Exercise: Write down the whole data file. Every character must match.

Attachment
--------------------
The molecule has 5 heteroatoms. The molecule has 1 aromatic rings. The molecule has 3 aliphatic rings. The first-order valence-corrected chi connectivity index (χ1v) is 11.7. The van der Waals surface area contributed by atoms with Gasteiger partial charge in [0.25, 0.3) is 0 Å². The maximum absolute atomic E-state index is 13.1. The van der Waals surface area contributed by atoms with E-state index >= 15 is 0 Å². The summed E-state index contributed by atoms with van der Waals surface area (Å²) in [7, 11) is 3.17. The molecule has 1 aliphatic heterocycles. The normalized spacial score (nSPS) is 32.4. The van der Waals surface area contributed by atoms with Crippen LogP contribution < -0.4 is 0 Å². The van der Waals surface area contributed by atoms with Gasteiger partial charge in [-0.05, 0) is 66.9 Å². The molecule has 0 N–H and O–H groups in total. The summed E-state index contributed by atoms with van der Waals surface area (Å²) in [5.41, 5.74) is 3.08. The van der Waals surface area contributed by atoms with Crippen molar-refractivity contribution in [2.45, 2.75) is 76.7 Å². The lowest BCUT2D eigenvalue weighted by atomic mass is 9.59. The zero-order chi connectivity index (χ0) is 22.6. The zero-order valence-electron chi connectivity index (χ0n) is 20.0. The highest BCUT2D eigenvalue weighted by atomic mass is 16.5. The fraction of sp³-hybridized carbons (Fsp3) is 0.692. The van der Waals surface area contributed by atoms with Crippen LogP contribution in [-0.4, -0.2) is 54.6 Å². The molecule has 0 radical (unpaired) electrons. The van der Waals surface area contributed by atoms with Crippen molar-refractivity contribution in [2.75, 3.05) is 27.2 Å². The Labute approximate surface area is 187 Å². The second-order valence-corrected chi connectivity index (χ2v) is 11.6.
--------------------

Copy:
The molecule has 5 heteroatoms. The molecule has 1 aromatic rings. The molecule has 3 aliphatic rings. The first-order valence-corrected chi connectivity index (χ1v) is 11.7. The van der Waals surface area contributed by atoms with Gasteiger partial charge in [0.25, 0.3) is 0 Å². The maximum absolute atomic E-state index is 13.1. The van der Waals surface area contributed by atoms with E-state index >= 15 is 0 Å². The summed E-state index contributed by atoms with van der Waals surface area (Å²) in [7, 11) is 3.17. The molecule has 1 aliphatic heterocycles. The normalized spacial score (nSPS) is 32.4. The van der Waals surface area contributed by atoms with Crippen LogP contribution < -0.4 is 0 Å². The van der Waals surface area contributed by atoms with Gasteiger partial charge in [-0.05, 0) is 66.9 Å². The molecule has 0 N–H and O–H groups in total. The summed E-state index contributed by atoms with van der Waals surface area (Å²) in [5.41, 5.74) is 3.08. The van der Waals surface area contributed by atoms with Crippen molar-refractivity contribution in [2.45, 2.75) is 76.7 Å². The lowest BCUT2D eigenvalue weighted by atomic mass is 9.59. The zero-order chi connectivity index (χ0) is 22.6. The zero-order valence-electron chi connectivity index (χ0n) is 20.0. The highest BCUT2D eigenvalue weighted by atomic mass is 16.5. The fraction of sp³-hybridized carbons (Fsp3) is 0.692. The van der Waals surface area contributed by atoms with Crippen LogP contribution in [-0.4, -0.2) is 54.6 Å². The molecule has 0 radical (unpaired) electrons. The van der Waals surface area contributed by atoms with Crippen molar-refractivity contribution in [2.75, 3.05) is 27.2 Å². The Labute approximate surface area is 187 Å². The second-order valence-corrected chi connectivity index (χ2v) is 11.6.